You can see the gusts by looking at the patterns and colour of the water. It will also look like busy water when a gust passes through. Sound is also a clue.
Always check the forecast before going out to see what is likely to happen as the day progresses, as weather can come through early but also check the gusts not just the average speed for that day and know what you are capable of.
Simple upwind tips
- Trim the board by standing slightly forward on the board but not too much that the nose buries. This will counterbalance the wind, lifting the nose and causing increased windage.
- Paddling directly into headwind, you can alternate sides, however, mostly there will be a slight dominance to side.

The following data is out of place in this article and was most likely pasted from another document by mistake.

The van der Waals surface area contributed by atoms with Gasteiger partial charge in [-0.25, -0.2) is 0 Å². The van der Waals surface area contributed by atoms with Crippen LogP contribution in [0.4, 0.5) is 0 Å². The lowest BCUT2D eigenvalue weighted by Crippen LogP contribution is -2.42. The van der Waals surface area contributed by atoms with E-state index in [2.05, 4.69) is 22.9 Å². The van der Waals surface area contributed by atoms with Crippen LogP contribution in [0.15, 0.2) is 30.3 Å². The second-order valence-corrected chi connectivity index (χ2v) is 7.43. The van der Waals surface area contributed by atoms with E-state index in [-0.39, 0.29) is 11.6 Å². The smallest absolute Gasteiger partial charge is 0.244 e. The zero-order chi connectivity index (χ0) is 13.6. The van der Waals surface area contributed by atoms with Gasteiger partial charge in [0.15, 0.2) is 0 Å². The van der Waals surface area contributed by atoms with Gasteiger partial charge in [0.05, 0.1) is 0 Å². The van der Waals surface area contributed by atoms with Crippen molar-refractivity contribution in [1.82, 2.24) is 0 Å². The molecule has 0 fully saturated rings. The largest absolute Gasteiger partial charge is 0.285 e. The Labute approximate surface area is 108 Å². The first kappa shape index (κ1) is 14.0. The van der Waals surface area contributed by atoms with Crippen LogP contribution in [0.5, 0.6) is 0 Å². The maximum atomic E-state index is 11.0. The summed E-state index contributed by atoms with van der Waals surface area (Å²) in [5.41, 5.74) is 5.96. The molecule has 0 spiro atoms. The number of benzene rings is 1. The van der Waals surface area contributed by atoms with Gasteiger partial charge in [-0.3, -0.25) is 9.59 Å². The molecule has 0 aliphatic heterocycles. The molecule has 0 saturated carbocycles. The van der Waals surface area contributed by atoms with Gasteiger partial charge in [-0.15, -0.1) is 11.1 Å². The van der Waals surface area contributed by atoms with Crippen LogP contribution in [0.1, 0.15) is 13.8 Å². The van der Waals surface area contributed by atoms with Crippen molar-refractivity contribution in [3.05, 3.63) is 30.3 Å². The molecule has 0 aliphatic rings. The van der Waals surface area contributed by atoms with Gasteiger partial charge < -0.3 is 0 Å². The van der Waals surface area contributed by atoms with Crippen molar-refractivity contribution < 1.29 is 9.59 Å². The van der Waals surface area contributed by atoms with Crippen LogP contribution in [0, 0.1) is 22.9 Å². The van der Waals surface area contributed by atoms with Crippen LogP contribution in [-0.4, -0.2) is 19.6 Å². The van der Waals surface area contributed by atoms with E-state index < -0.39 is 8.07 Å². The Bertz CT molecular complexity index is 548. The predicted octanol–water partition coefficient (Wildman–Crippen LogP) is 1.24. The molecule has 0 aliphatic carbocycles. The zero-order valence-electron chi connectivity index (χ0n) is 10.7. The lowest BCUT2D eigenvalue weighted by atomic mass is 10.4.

- In general paddle shorter, deeper and faster.
- Open up to longer strokes in calmer air but in general use shorter faster strokes.
- Body needs to get lower and it’s no disgrace to kneel down or even in an unexpected squall, use prone strokes with the blade positioned under the chest. Weather is a science and it can throw things at you when you least expert it.
- ‘Choke’ the paddle. If you have an adjustable paddle you can choose to reduce the length but in a fixed blade you may have to hold the paddle lower down the shaft to encourage a lower centre of gravity for paddling.
- Try to use more trunk rotation to reduce windage from the front of the body.
Advanced upwind tips
- Your paddling speed and power should change depending on the wind force through out the trip. Less wind longer strokes more wind holding water, less progression but conserving energy for the more efficient patch of calmer air. You gain ground in the calmer water and hold ground when the gust hits.